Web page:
Bit of a downer, isn't it?
After losing everything, even to the point of having to sell all her stuff and move back to Denmark, Karen gets one last glorious night with Denys. Then she hears that he was killed in a plane crash and buries him.
It's not the kind of thing that leaves you doing cartwheels on your way out of the theater, though it's certainly good if you want to win the Oscars (they love them the grim ones).
And yet it's not as down as it might seem. Because if you look at Karen's face when she's talking over Denys's grave, you can see how strong she is. Her sadness is deep and profound, but it hasn't broken her. Nothing here has. She's going back to Denmark not in defeat, but to start the next chapter of her life, which ultimately ends with one of those "greatest writers of the 20th century" deals.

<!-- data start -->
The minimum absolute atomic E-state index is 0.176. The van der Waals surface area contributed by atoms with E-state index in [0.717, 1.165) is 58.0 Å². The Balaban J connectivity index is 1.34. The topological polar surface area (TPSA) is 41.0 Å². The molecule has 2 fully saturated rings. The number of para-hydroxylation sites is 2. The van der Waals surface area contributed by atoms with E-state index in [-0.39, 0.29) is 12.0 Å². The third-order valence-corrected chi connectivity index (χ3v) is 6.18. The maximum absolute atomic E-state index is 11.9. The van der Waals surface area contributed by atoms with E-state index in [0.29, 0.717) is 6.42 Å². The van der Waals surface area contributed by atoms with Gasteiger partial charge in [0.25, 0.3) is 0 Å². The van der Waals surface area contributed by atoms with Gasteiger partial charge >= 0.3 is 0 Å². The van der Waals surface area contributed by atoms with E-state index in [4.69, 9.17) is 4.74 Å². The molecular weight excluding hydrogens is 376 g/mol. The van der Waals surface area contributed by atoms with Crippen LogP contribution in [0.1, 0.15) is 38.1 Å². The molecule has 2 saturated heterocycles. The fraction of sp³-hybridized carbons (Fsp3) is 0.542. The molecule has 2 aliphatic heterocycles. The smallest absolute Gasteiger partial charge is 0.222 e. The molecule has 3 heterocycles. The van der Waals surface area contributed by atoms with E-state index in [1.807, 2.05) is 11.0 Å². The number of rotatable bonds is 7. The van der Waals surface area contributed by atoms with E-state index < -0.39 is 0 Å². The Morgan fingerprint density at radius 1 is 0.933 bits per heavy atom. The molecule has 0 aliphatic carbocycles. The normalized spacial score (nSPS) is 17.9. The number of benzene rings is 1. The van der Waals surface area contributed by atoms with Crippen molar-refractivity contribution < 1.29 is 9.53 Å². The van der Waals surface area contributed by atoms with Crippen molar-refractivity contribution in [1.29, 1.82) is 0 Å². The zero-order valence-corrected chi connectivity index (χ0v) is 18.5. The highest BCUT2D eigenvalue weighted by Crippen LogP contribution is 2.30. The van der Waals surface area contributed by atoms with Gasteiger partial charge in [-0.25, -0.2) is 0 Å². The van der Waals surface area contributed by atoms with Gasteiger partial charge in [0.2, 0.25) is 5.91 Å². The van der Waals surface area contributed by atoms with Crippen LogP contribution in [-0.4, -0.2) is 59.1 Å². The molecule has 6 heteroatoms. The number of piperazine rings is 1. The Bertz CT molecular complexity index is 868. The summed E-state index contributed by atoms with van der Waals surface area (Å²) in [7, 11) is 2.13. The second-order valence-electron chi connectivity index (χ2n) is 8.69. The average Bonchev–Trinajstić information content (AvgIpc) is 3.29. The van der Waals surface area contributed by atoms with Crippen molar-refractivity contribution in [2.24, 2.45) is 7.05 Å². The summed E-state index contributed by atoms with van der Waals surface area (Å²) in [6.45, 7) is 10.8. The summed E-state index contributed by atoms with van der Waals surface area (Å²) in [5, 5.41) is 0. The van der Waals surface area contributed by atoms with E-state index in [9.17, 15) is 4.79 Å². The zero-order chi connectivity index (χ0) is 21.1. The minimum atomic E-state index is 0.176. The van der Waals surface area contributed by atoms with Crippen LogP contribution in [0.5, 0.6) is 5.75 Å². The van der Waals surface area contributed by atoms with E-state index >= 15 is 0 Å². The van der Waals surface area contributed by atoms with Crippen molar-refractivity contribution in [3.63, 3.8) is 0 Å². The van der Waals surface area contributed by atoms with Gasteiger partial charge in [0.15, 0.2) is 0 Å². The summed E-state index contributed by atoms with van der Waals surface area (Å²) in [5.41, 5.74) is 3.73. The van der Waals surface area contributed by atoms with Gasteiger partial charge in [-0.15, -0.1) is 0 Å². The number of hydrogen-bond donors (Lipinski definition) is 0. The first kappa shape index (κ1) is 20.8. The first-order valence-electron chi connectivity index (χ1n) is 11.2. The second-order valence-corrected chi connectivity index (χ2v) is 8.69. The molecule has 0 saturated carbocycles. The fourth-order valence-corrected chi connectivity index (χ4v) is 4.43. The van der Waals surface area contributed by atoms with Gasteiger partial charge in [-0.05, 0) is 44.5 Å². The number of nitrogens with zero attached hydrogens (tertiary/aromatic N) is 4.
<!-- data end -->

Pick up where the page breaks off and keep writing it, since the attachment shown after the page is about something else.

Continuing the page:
We can skip ahead because it's a true story, and like a lot of true stories, the unhappy ending is really just the start of a much better chapter.